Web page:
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HC-SR501 PIR motion sensor on a Raspberry Pi

raspberry pi HC-SR501 PIR motion sensor

In this tutorial we use a PIR motion sensor to detect human presence. With a Python script on your Raspberry Pi, we monitor if motion is detected. When you have completed this tutorial, you will be able to connect the HC-SR501 sensor to your Pi via the GPIO pins. You’ll also have the basic code to convert the output signal of the sensor to useable information.

Prepare your Pi

First, you need to have a Raspberry Pi running on the latest version of Raspberry Pi OS. This version includes “Thonny”. We’ll use this user-friendly IDE to write our Python code. If you’re not familiar with Python or with Thonny or GPIO-pins, I suggest to have a look at our tutorials “How to write your first Python program on the Raspberry Pi” and/or “How to use the Raspberry Pi GPIO pins” to have a quick introduction.

Prepare the extra hardware

Next you’ll need some extra hardware:

  • a breadboard (we are using a 400 points breadboard)
  • an HC-SR501 PIR motion sensor
  • Dupont jumper wires
  • a T-cobbler (optional)
  • a 40 pin GPIO cable (optional)

If you miss any hardware, don’t hesitate to visit our shop. We have a nice kit which contains all the things you need tot start. Raspberry Pi GPIO kit

Get to know the HC-SR501 PIR motion sensor

PIR stand for Passive Infrared Detection. The sensor measures variations of infrared light. As we all emits infrared light, the infrared variations will be detected by the sensor when we move in front of the sensor. When this happens, the sensor will set the output to HIGH. As the HIGH output signal is 3,3V, the output signal can be directly connected to a GPIO input pin of the Raspberry Pi.

The module can be configured as follows:

HC-SR501 PIR motion sensor
  • Time Delay Adjust : When motion has been detected, the output signal will switch from LOW to HIGH. This HIGH position will remain for some time. Here you can adjust this time. Turn the potentiometer anti-clockwise to reduce the time. For our basic Python script (below), it is best to put the delay time to the minimum.
  • Jumper set: The jumper is used to control the trigger mode. When the jumper cap is at the “L” position, the mode is set up as “unrepeated trigger mode”, which means when the module is outputting an HIGH voltage, it will not be triggered again even if another motion is detected. When the jumper cap is at the “H” position, the module is setup as “repeated trigger mode”, which means the delaying time will be reset (the delay counter will start from zero again) when a second motion is detected during its delaying time. If the Time Delay is set to the minimum, the position of the jumper won’t make a difference.
  • Sensitivity adjust: to adjust the detection range

Setup the hardware

Be careful ! Before starting to connect wires on the GPIO pins of your Raspberry Pi, make sure you properly shut down the Pi and removed the power cable from the board!

raspberry pi HC-SR501 motion sensor
  • connect the 40 pin cable on the GPIO pins of your Pi (if necessary, remove the cover of your Pi first)
  • plug the cobbler onto the breadboard as shown in the figure above or below
  • plug the other end of the 40 pin cable in the T-cobbler
  • connect the VCC pin of the sensor with a 5V pin (red wire)
  • connect the OUTPUT pin of the sensor to pin 23 (yellow wire)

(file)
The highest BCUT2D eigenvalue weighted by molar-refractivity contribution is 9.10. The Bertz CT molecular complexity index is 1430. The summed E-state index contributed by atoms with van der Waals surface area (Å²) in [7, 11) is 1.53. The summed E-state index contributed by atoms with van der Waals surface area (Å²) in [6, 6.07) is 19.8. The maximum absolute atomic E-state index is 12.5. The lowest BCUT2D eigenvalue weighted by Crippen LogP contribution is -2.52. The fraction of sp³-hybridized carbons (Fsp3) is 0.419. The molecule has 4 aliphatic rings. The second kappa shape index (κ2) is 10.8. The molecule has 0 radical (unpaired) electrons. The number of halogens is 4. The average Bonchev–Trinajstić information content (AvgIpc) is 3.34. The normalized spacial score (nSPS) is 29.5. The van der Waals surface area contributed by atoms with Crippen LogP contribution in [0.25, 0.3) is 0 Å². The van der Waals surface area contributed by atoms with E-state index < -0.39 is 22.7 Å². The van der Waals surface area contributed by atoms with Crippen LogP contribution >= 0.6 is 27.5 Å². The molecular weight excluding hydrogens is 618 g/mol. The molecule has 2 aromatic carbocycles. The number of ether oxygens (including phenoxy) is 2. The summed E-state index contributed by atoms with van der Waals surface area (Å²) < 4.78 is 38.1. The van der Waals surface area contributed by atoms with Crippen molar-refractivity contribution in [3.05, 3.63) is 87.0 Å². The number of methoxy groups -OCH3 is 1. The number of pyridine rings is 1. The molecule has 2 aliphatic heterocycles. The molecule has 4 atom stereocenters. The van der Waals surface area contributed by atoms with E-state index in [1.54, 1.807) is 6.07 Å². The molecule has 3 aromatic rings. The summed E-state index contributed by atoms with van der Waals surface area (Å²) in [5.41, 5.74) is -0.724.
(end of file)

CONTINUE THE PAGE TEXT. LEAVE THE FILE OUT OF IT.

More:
• connect the GND of the sensor to a GPIO GND pin (black cable)
Raspberry Pi HC-SR501 motion sensor

Write the code

The aim of this tutorial is to write a very basic Python script that allows us to visualize when motion is detected. To write the code, we use the Thonny IDE. You can find Thonny under the application menu of your Raspberry Pi.

Write or paste following code in the IDE:

import RPi.GPIO as GPIO
import time

PIR_PIN = 23

print('Starting up the PIR Module (click on STOP to exit)')
print ('Ready')

while True:
if GPIO.input(PIR_PIN):
print('Motion Detected')

Some explanations about the code:

  • GPIO.setmode (GPIO.BCM): The GPIO.BCM option means that we are referring to the pins by the “Broadcom SOC channel” number, these are the numbers after “GPIO”
  • GPIO.setwarnings (False): We use this line of code to avoid warning messages.
  • GPIO.setup(PIR_PIN,GPIO.IN): We define the PIR-pin (= 23) as an input pin
  • time.sleep(1) We wait for 1 second to settle the sensor
  • while True: is an infinitive loop (until we stop the program)
  • Be careful, Python is whitespace-sensitive. Don’t remove the “tab” before the code line after the while command.
  • if GPIO.input(PIR_PIN): if the PIR-pin is high (sensor has detected movement)
  • time.sleep(1) Waiting for 1 second before we start the loop again

Run the Python script

Before running the program you’ll have to give it a name and save it.

HC-SR501 PIR motion Python script

Once saved, click on the Run button. You will see a message on the screen when the sensor detects movement.

To stop the program just click on the STOP button.

Congratulations! With this setup you can integrate motion detection in your projects now. You can further use the script to process the result in an application where you want to monitor human presence. Have fun with it!


If the message “Motion Detected” is repeating itself continiously, even when there is no motion to detect :

  1. Check your wiring.
  2. Check if you adjusted the “Time Delay” potentiometer to a minimum time (turn anti-clockwise until the stop). If this isn’t the case, the sensor will be HIGH for quite a while. And during all this time, every second, the script will return “Motion Detected”. More information : see step “Get to know the HC-SR501 PIR motion sensor” here above.

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